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Using the if Statement to Control Program Flow

One of the most interesting things computers do is appear to make decisions. The decision-making ability of the computer is really an illusion. The programmer stores very specific instructions inside a computer, and it acts only on those instructions. The simplest form of this behavior is a structure called the if statement.

Introducing the Ace Program

I'll slightly modify the "roll-em" program to illustrate how it can be improved with an if structure. Figure 3.3 shows the program when the program rolls any value except one.

Click To expand
Figure 3.3: When the roll is not a one, nothing interesting happens.

However, this program does something exciting (okay, moderately exciting) when it rolls a one, as you can see from Figure 3.4.

Click To expand
Figure 3.4: When a one appears, the user is treated to a lavish multimedia display.

Creating a Condition

On the surface, the behavior of the Ace program is very straightforward: it does something interesting only if the die roll is one, and it doesn't do that interesting thing in any other case. While it is a simple idea, the implications are profound.

The same simple mechanism used in the Ace program is the foundation of all complicated computer behavior, from flight simulators to heart monitors. Take a look at the code for the Ace program and see if you can spot the new element:

<h3>Demonstrates if statement</h3>

$roll = rand(1,6);
print "You rolled a $roll";

if ($roll == 1){
  print "<h1>That's an ace!!!!!</h1>";
} // end if

print "<br>";
print "<img src = die$roll.jpg>";
Refresh this page in the browser to roll another die.


The secret to this program is the segment that looks like this:

if ($roll == 1){
  print "<h1>That's an ace!!!!!</h1>";
} // end if

The line that prints "That's an ace!" will not happen every time the program is run. It will only happen if a certain condition is true. The if statement sets up a condition for evaluation. In this case, the condition is read "$roll is equal to one." If that condition is true, all the code between the left brace ({) and the right brace (}) will evaluate. If the condition is not true, the code between the braces will be skipped altogether.

A condition can be thought of as an expression that can be evaluated as true or false. Any expression that can return a true or false value can be used as a condition. Most conditions look much like the one in the Ace program. This condition checks the variable $roll to see if it is equal to the value 1.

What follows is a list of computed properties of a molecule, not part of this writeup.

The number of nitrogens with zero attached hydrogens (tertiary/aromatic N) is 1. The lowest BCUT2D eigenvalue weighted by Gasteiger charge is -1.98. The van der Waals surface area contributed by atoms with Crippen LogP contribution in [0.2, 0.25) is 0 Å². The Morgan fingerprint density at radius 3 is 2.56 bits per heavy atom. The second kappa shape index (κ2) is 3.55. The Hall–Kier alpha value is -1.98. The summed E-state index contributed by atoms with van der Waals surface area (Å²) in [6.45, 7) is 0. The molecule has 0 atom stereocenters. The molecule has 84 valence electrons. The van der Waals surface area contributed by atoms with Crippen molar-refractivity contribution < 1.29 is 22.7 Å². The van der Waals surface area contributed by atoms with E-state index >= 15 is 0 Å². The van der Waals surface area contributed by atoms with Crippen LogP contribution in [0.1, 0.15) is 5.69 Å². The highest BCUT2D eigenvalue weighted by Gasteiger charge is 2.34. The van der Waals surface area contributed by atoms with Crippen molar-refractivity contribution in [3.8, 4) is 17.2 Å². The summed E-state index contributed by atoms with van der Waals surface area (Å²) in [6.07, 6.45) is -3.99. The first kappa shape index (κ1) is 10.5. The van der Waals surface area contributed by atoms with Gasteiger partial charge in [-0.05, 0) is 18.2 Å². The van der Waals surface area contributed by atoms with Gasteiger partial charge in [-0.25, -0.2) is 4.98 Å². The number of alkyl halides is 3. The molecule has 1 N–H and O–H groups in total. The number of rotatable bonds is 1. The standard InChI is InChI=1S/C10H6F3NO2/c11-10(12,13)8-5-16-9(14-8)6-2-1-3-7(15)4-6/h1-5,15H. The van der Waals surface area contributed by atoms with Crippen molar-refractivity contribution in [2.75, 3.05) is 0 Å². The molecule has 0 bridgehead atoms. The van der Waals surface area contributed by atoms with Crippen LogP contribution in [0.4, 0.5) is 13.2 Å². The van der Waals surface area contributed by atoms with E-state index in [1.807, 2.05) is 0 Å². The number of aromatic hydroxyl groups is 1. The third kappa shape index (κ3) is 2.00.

Note that equality is indicated by two equals signs (==).

This is important, because computer programs are not nearly as flexible as humans. We humans often use the same symbol for different purposes. While computer languages can do this, it often leads to problems. The single equals sign is reserved for assignment. You should read this line

$x = 5;

as x gets five, indicating that the value five is being assigned to the variable $x. The code fragment

$x == 5;

should be read as x is equal to five, as it is testing equality. It is essentially asking whether x is equal to five. A condition such as $x == 5 does not stand on its own. Instead, it is used inside some sort of other structure, such as an if statement.

Exploring Comparison Operators

Equality (==) is not the only type of comparison PHP allows. There are several other ways to compare a variable and a value or two variables. These comparison operators are described in table 3.1





equal to


less than


greater than


less than or equal to


greater than or equal to


not equal to

These comparison operators work on any type of data, although the results might be a little strange. For example, if you have a condition like

"a" < "b"

you would get the result true because alphabetically, the letter "a" is earlier than "b," so it has a "smaller" value.

Creating an if Statement

An if statement begins with the keyword if followed by a condition inside parentheses. After the parentheses is a left brace ({). You can put as many lines of code between the left brace and the right brace(}) as you wish. Any code between the braces will only be executed if the condition is true. If the condition is false, program control flows to the next line after the right brace. It is not necessary to put a semicolon on a line ending with a brace. It is customary to indent all the code between the left brace and the right brace.


Do not put a semicolon at the end of the if line. The following code

if ("day" == "night") ; {
  print "we must be near a black hole";
} // end if

will print "we must be near a black hole." When the processor sees the semicolon following ("day" == "night"), it thinks there is no code at all to evaluate if the condition is true, so the condition is effectively ignored. Essentially, the braces are used to indicate that an entire group of lines are to be treated as one structure, and that structure is part of the current logical line.

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